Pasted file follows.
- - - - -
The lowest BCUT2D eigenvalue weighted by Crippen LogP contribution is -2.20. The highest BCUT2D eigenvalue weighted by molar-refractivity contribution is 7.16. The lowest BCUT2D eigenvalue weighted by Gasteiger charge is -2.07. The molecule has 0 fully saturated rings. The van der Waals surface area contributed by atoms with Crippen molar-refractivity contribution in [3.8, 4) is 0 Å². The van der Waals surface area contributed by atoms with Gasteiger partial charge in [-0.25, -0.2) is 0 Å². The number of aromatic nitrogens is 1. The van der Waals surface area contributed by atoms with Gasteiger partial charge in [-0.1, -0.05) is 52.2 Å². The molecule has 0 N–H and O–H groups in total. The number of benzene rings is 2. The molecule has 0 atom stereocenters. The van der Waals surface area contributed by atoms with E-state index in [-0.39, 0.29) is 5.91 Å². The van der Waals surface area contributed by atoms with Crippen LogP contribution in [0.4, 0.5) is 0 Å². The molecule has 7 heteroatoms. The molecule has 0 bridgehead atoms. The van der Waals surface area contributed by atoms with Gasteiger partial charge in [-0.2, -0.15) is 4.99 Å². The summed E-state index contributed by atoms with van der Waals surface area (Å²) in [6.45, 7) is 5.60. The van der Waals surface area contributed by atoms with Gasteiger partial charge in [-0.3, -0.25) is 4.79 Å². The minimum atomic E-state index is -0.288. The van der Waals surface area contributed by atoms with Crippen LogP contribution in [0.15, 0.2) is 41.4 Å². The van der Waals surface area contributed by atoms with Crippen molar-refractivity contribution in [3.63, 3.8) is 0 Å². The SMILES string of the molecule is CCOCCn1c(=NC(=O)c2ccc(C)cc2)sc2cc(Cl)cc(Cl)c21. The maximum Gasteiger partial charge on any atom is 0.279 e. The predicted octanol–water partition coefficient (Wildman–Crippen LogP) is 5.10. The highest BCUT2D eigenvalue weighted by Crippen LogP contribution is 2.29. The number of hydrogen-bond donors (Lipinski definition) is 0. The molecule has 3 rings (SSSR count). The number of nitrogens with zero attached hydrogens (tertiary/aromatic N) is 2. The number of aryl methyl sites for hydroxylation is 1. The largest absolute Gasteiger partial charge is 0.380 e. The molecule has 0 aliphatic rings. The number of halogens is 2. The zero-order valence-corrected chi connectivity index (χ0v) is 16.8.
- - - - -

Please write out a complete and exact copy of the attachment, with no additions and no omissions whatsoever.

The lowest BCUT2D eigenvalue weighted by Crippen LogP contribution is -2.20. The highest BCUT2D eigenvalue weighted by molar-refractivity contribution is 7.16. The lowest BCUT2D eigenvalue weighted by Gasteiger charge is -2.07. The molecule has 0 fully saturated rings. The van der Waals surface area contributed by atoms with Crippen molar-refractivity contribution in [3.8, 4) is 0 Å². The van der Waals surface area contributed by atoms with Gasteiger partial charge in [-0.25, -0.2) is 0 Å². The number of aromatic nitrogens is 1. The van der Waals surface area contributed by atoms with Gasteiger partial charge in [-0.1, -0.05) is 52.2 Å². The molecule has 0 N–H and O–H groups in total. The number of benzene rings is 2. The molecule has 0 atom stereocenters. The van der Waals surface area contributed by atoms with E-state index in [-0.39, 0.29) is 5.91 Å². The van der Waals surface area contributed by atoms with Crippen LogP contribution in [0.4, 0.5) is 0 Å². The molecule has 7 heteroatoms. The molecule has 0 bridgehead atoms. The van der Waals surface area contributed by atoms with Gasteiger partial charge in [-0.2, -0.15) is 4.99 Å². The summed E-state index contributed by atoms with van der Waals surface area (Å²) in [6.45, 7) is 5.60. The van der Waals surface area contributed by atoms with Gasteiger partial charge in [-0.3, -0.25) is 4.79 Å². The minimum atomic E-state index is -0.288. The van der Waals surface area contributed by atoms with Crippen LogP contribution in [0.15, 0.2) is 41.4 Å². The van der Waals surface area contributed by atoms with Crippen molar-refractivity contribution in [3.63, 3.8) is 0 Å². The SMILES string of the molecule is CCOCCn1c(=NC(=O)c2ccc(C)cc2)sc2cc(Cl)cc(Cl)c21. The maximum Gasteiger partial charge on any atom is 0.279 e. The predicted octanol–water partition coefficient (Wildman–Crippen LogP) is 5.10. The highest BCUT2D eigenvalue weighted by Crippen LogP contribution is 2.29. The number of hydrogen-bond donors (Lipinski definition) is 0. The molecule has 3 rings (SSSR count). The number of nitrogens with zero attached hydrogens (tertiary/aromatic N) is 2. The number of aryl methyl sites for hydroxylation is 1. The largest absolute Gasteiger partial charge is 0.380 e. The molecule has 0 aliphatic rings. The number of halogens is 2. The zero-order valence-corrected chi connectivity index (χ0v) is 16.8.